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Plants and Society, 3/e
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Stimulating Beverages

Chapter Summary

1. Caffeine and caffeinelike alkaloids have a stimulating effect on the central nervous system. Plants naturally rich in caffeine have a long history of use for alleviating fatigue and drowsiness. Historically, many of these plants have played an important role in human affairs.

2. Coffee is obtained from the seeds of Coffea arabica, a tree native to Ethiopia. Coffee drinking spread to Europe from the Middle East early in the seventeenth century, and by 1700 coffeehouses could be found throughout Europe. Coffee plantations were established in South America before 1720. The trees flourished in the hospitable climate and soil, and today Brazil and Colombia are the world’s leading coffee producers. Depulping, fermentation, and roasting are required to produce the characteristic flavor of coffee, with the roasting process the most critical and most variable. Instant coffee and decaffeinated coffee are two twentieth-century innovations to the long history of coffee.

3. Tea, made from dried tip leaves of Camellia sinensis, is the world’s most popular beverage. The tea plant is a shrub native to the area around Tibet, India, China, and Myanmar (Burma). It flourishes in tropical or subtropical areas where there is abundant rainfall. The essential oils and tannins in tea are responsible for its distinctive flavors and aromas, but the stimulating effects are due to the caffeine and theophylline present. Tea was introduced to western Europe in the seventeenth century. Its popularity was most evident in England, where it became the national beverage. By the mid-1700s the British colonists in North America were also avid tea drinkers. The Tea Act imposed by Parliament laid the foundation for the Boston Tea Party and other events leading to the Revolutionary War.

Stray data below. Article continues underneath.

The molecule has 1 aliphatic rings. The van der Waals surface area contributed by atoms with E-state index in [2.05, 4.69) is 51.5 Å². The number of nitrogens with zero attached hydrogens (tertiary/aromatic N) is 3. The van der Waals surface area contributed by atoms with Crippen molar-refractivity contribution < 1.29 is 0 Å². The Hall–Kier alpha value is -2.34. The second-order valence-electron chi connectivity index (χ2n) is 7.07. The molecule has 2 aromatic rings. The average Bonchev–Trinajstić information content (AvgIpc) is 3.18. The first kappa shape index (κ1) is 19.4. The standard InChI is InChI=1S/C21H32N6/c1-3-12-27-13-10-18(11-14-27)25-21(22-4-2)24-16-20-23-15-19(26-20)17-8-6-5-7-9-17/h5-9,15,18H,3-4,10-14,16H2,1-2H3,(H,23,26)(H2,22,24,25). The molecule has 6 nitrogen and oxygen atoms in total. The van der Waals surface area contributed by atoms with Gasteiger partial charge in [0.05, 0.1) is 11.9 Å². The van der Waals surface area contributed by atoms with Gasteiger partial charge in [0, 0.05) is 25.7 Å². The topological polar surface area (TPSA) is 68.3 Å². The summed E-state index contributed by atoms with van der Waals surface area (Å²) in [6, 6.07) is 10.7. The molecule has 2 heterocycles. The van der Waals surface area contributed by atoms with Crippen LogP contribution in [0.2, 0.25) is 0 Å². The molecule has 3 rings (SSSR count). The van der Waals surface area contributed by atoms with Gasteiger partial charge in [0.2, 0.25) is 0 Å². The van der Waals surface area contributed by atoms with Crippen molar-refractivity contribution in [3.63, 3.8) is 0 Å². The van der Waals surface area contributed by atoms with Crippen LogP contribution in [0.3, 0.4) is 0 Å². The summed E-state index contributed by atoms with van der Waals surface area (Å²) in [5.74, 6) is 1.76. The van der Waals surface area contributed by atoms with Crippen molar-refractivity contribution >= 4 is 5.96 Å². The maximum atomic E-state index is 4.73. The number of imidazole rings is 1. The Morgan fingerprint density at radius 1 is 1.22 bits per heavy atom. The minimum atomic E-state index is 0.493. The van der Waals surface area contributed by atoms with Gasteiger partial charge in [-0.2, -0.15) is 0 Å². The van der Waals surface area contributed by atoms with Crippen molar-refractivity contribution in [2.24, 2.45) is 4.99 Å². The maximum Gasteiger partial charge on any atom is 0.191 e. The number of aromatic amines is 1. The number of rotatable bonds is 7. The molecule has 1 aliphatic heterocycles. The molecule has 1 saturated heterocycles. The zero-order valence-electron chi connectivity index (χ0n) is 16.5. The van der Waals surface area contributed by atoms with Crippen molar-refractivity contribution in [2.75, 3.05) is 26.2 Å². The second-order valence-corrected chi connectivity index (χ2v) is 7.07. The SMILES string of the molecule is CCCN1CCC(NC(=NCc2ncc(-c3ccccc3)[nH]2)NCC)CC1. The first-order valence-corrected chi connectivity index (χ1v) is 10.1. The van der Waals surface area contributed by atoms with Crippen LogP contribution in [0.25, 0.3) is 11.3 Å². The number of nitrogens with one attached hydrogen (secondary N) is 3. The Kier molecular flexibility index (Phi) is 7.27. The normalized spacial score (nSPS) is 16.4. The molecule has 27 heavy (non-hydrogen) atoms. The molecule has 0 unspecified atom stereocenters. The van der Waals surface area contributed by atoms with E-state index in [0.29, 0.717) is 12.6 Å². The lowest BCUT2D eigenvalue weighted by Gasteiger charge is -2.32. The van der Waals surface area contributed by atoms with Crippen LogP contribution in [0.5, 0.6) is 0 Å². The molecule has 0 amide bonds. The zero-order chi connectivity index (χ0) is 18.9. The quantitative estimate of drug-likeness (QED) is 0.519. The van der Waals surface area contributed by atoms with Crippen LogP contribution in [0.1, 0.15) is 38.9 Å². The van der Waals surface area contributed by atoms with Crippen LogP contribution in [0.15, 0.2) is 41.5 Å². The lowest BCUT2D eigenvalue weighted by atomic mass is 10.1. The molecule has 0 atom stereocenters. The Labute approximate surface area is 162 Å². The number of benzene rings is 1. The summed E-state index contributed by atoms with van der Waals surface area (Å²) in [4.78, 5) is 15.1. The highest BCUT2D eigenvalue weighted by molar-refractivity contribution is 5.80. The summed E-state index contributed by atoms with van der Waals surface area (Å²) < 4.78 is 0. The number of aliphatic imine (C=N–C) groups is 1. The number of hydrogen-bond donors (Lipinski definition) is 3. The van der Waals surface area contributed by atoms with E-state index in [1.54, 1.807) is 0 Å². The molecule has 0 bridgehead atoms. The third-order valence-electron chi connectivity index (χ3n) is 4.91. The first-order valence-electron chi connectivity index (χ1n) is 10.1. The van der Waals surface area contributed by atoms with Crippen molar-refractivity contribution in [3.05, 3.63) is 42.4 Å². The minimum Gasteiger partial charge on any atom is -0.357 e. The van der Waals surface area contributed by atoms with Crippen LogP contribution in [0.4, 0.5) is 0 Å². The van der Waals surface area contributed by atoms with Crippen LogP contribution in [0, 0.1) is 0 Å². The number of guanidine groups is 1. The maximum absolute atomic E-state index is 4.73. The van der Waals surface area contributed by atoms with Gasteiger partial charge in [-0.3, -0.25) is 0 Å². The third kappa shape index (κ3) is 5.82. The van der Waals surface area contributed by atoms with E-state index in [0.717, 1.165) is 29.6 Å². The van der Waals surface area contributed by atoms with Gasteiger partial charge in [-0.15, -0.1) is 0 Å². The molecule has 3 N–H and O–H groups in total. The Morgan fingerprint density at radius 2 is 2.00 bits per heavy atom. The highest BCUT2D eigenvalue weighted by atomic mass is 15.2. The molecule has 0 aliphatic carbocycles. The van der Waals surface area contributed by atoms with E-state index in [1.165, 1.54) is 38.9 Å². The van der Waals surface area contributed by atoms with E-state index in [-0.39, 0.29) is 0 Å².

4. The seeds of Theobroma cacao are the source of both a beverage and a confection, cocoa and chocolate. The cacao tree is native to tropical Central and South America and was used to prepare a spicy beverage consumed by Aztec noblemen and priests. In the sixteenth century, Spanish conquistadors introduced the beverage to the Spanish court, where it was modified by the addition of sugar. In Europe, cocoa never rivaled coffee or tea, but the popularity increased after the first chocolate bar was developed in the mid-nineteenth century.

5. The kola tree, native to West Africa, is the source of a caffeine beverage that has been consumed increasingly since the twentieth century. Although the widespread popularity of cola drinks is apparent in contemporary society, mate, guarana, and other caffeine beverages are consumed by local populations throughout the world.